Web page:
F1 managing director Ross Brawn is prepared for the possibility of losing the tight, competitive pack under the new rules in 2022.
Back in 2014 the turbo-hybrid era arrived in Formula 1, and with it the start of Mercedes‘ legendary dominance of the series.
The German outfit have now won seven Drivers’ and Constructors’ title doubles in a row, a streak the likes Formula 1 has not seen before.
But now Red Bull have come out of the blocks strong in 2021, determined to end the Mercedes stranglehold – it is the title battle which we have been waiting for years to see.
However, just as the top two teams are starting to converge, while the midfield pack creeps ever closer, Formula 1 will rip up its rule book and introduce brand new cars for 2022.
Mercedes team boss Toto Wolff has already promised that this will lead to a scattered grid once again, and Brawn accepts this could well be the case.
“Yes, I think that is exactly what could happen,” he said in a question asked by PlanetF1 while appearing on the Muscle Help Foundation’s ‘In Conversation With’ Ross Brawn.
“We are enjoying a vintage year, but the cars are still incredibly difficult when they are following each other, so we could potentially take a step back in terms of closeness of the field.
“But then I think we will see in the next couple of years some great racing.”
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These news cars were originally going to be introduced for 2021, but were pushed back a year due to the pandemic.
And so in response large parts of the 2020 chassis were carried over, though new aerodynamic regulations meant there were sizeable updates needed.
Nonetheless, pre-season testing was cut to only three days, and it seems that has impacted the drivers who switched teams during the off-season, with many of them struggling to get up to speed.
Brawn though ruled out another three-day test ahead of the 2022 campaign, and instead expects there to be “at least two pre-season tests” to allow teams to “settle in” with their new challengers.
“I think for 2022 we will have a longer pre-season test, or a series of tests,” he confirmed.
“Because with the new car we have to give the teams time to really understand and settle in, so I think we are anticipating having at least two tests pre-season.
“So any drivers who do change [teams] will have a little more time, and certainly the teams will have more time to understand their cars.”
Yuki Tsunoda was one of the star performers in pre-season testing as the AlphaTauri rookie set the second-fastest overall time.
It earned him widespread praise, and even Brawn himself said that Tsunoda was one of the best rookies Formula 1 had seen for several years.
But ever since the opening round in Bahrain things have not quite gone to plan. His Q1 crash at Imola left him on the back foot for the rest of the weekend, and in Barcelona his criticism aimed towards AlphaTauri over team radio was met with negativity.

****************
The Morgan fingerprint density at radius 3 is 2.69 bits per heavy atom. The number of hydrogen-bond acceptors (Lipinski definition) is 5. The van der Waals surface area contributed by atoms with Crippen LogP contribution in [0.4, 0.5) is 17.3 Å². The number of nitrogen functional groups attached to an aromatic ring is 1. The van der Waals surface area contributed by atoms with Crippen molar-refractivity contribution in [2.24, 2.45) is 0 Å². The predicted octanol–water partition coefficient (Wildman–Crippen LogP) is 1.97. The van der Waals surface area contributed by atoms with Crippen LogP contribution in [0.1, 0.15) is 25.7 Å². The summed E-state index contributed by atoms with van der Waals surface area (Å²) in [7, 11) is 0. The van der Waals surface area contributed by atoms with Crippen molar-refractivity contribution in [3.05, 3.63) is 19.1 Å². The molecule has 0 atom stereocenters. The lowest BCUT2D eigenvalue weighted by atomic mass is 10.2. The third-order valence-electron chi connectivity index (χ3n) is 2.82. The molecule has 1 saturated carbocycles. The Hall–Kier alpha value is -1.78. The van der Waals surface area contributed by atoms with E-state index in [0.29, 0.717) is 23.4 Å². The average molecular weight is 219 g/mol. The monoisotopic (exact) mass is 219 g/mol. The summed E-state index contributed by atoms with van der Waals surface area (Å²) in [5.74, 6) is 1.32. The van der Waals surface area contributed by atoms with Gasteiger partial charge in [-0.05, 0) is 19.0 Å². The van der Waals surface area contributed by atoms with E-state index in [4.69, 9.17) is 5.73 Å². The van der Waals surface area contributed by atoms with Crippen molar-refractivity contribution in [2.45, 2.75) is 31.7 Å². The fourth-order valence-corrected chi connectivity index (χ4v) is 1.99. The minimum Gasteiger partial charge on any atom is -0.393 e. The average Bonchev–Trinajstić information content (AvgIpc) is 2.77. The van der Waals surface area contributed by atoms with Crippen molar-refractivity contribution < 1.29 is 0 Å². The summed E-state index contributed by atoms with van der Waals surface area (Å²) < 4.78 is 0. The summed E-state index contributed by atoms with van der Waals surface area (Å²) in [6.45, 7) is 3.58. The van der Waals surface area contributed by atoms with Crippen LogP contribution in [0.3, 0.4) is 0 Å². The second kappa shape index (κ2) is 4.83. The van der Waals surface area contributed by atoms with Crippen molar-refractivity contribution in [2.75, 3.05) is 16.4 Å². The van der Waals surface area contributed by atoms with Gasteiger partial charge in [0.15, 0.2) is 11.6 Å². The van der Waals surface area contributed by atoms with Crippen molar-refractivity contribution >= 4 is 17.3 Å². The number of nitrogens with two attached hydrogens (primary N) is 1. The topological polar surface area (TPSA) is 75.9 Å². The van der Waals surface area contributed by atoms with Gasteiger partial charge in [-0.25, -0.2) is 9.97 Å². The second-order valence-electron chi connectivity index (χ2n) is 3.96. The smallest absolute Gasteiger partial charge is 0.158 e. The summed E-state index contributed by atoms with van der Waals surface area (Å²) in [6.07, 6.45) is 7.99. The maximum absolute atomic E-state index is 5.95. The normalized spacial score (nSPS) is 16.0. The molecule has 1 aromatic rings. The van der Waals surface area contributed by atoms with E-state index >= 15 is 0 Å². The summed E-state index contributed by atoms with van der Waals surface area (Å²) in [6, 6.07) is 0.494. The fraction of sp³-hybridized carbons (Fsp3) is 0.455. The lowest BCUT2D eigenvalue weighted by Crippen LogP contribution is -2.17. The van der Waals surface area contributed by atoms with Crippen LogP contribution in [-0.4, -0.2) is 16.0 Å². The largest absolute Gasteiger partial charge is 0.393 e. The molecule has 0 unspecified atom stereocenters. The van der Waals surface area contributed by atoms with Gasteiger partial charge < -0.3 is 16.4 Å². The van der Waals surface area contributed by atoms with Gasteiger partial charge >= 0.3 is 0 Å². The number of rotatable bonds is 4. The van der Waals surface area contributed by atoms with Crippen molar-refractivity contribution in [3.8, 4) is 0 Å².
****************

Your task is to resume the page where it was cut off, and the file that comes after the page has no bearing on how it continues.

2009 World Champion Jenson Button made it clear that Tsunoda must learn to control this frustration.
As for Brawn, he believes Tsunoda is just “trying too hard” and must focus on building up his race weekends. Fortunately, despite Tsunoda’s struggles, Brawn still sees potential in him.
“Probably trying too hard,” said Brawn when asked by PlanetF1 why the season has gone wrong for Tsunoda since Bahrain.
“I think you have to build your weekend and Formula 1 is so intense, if you make a mistake early in the weekend then you play catch-up the whole time.
“And when you are a rookie, you don’t have the wealth of experience, so you have got to build the whole weekend, construct it and get the car right.
“I think he has been getting a bit frustrated because he has been trying too hard, his expectations have been too strong and maybe we pumped him up too much? Maybe I shouldn’t have said what I did!
“But I still think he has got a lot of potential.”
Mick Schumacher, also contesting his rookie season, found the opening races to be hard going as he lagged at the back in a Haas VF-21 unable to challenge rival teams.
But recently Mick, the son of seven-time World Champion Michael Schumacher, has taken a clear step forward and enjoyed a battle with Williams at the Portuguese and Spanish GPs.
Brawn of course was team boss at Ferrari when they domainted Formula 1 alongside Schumacher in the late 1990s and early 2000s, so has his “fingers crossed” for Mick, believing the 22-year-old is now starting to “show some potential”.
Asked for the similarities he sees in Mick and Michael Schumacher, Brawn replied: “It’s too early to say but very calm, very structured, the right sort of emotion, passionate but not losing his emotions.
“And a very nice person, a lovely guy, and starting to show some potential now I think, so I’ve got my fingers crossed.”